We all have one in our lives. She might be your neighbor, your sister, your best friend, the Mom in the carpool line, or your colleague at work. She’s the crafty one that spends hours making homemade chocolate bats for the kindergarten treat bags or the one that manages to find time (and has the talent) to craft handmade centerpieces. We admire her, as she pours us a cup of homemade cider made from the apple trees in her backyard, but we also feel guilty. The cupcakes we brought to the party? They’re from the grocery store. The jack-o-lantern on the front porch? It came pre-painted. Before the guilt bubbles up, remember that the holidays aren’t about the perfect cards or freshly baked treats. They are about having fun – and not just for the guests – for you, too!
Sarah on “Embracing Imperfection”
“I work full time and race around trying to get it all done, so when the holidays come, I feel overwhelmed by all of the things I should be doing. You know those movies where the kids are in the backseat asking “are we having fun yet?” That’s me at the holidays. So, last year I made a decision to throw together an impromptu Halloween party. It was potluck and all of the neighbors came. It was fantastic. Because it was last minute, nobody expected anything over-the-top and everyone was happy to get together for an hour or so before the trick-or-treating. It was the first time I had a great time at my own party and I learned that it’s not about what you’re serving or how you decorated, but who is there.”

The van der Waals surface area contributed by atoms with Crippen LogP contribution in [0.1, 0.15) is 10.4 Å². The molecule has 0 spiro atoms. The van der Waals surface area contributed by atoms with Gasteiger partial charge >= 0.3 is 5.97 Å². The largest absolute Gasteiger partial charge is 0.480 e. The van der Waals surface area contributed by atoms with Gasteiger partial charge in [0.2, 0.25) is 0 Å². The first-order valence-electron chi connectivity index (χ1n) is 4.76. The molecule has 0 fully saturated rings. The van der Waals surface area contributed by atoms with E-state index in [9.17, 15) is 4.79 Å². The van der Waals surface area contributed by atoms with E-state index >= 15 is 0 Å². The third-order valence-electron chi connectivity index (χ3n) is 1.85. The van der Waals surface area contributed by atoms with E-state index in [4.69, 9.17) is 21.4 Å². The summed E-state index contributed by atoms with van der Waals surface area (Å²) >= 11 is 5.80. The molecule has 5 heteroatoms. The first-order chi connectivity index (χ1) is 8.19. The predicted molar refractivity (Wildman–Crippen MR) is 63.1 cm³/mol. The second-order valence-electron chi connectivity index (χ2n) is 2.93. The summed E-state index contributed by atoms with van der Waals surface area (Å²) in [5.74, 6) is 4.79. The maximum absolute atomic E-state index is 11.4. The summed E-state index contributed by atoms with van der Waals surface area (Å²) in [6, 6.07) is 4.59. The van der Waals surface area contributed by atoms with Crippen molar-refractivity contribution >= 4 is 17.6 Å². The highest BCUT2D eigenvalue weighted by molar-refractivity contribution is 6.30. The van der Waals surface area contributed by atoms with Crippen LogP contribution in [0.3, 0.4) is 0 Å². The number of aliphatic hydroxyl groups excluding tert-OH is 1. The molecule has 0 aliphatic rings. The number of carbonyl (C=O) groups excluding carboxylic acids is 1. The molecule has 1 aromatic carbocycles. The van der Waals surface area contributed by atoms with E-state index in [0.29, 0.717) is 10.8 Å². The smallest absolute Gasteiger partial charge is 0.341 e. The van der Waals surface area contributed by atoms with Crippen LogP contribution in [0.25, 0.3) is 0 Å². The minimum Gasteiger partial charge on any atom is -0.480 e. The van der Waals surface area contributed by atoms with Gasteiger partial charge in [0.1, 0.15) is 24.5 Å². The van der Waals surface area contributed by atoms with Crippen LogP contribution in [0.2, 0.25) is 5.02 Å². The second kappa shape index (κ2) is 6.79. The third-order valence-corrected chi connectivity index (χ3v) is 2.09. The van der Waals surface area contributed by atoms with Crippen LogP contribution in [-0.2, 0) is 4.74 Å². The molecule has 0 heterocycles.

Alicia on “Guilt-Free Holidays”
“I love Halloween. There are no turkeys to cook, no trees to trim – no expectations (other than a stomach ache from all of the candy). As someone who loves to entertain but hates to cook, Halloween is tailor made for me. So, I make it my holiday when I invite everyone over. Halloween is all about dessert – which I love anyway – so it’s a perfect way for me to entertain without feeling like I should have made the gravy, baked the bread, or whipped the mashed potatoes.”
Here are three low-cost and low-skill ways to throw a fun Halloween party:
1. Use the 80/20 Rule
We love this rule and use it often. If you’re not familiar with it, it boils down to picking the most important things and forgetting the rest. Whether you apply it to decorations, treats or party favors, employ it when planning your party. What are the two or three things that you can do to make your Halloween gathering fun? Focus on those tasks.
2. Welcome Help
Never say “nothing” when somebody asks you what they can bring. Most people want to feel like they are contributing, so pick something ahead of time for each person to bring. Decide what you will make and then divvy up the rest among your guests. It’s a fun way to get them involved and share recipes while also ensuring that you’re not slaving in the kitchen the whole time.
3. The Bill, and the Party, Don’t Have to be Scary
It’s easy to run up a huge bill decorating the house or buying up every ingredient for ten different side dishes – don’t. Plan ahead and use what you already have. Make it more old-fashioned and opt for spooky, instead of scary. Throw some spaghetti in a pot to look like worms or put grapes in a bowl to look like eyeballs. The kids will love it (and they won’t be running away) and the adults will appreciate the old-time cheer.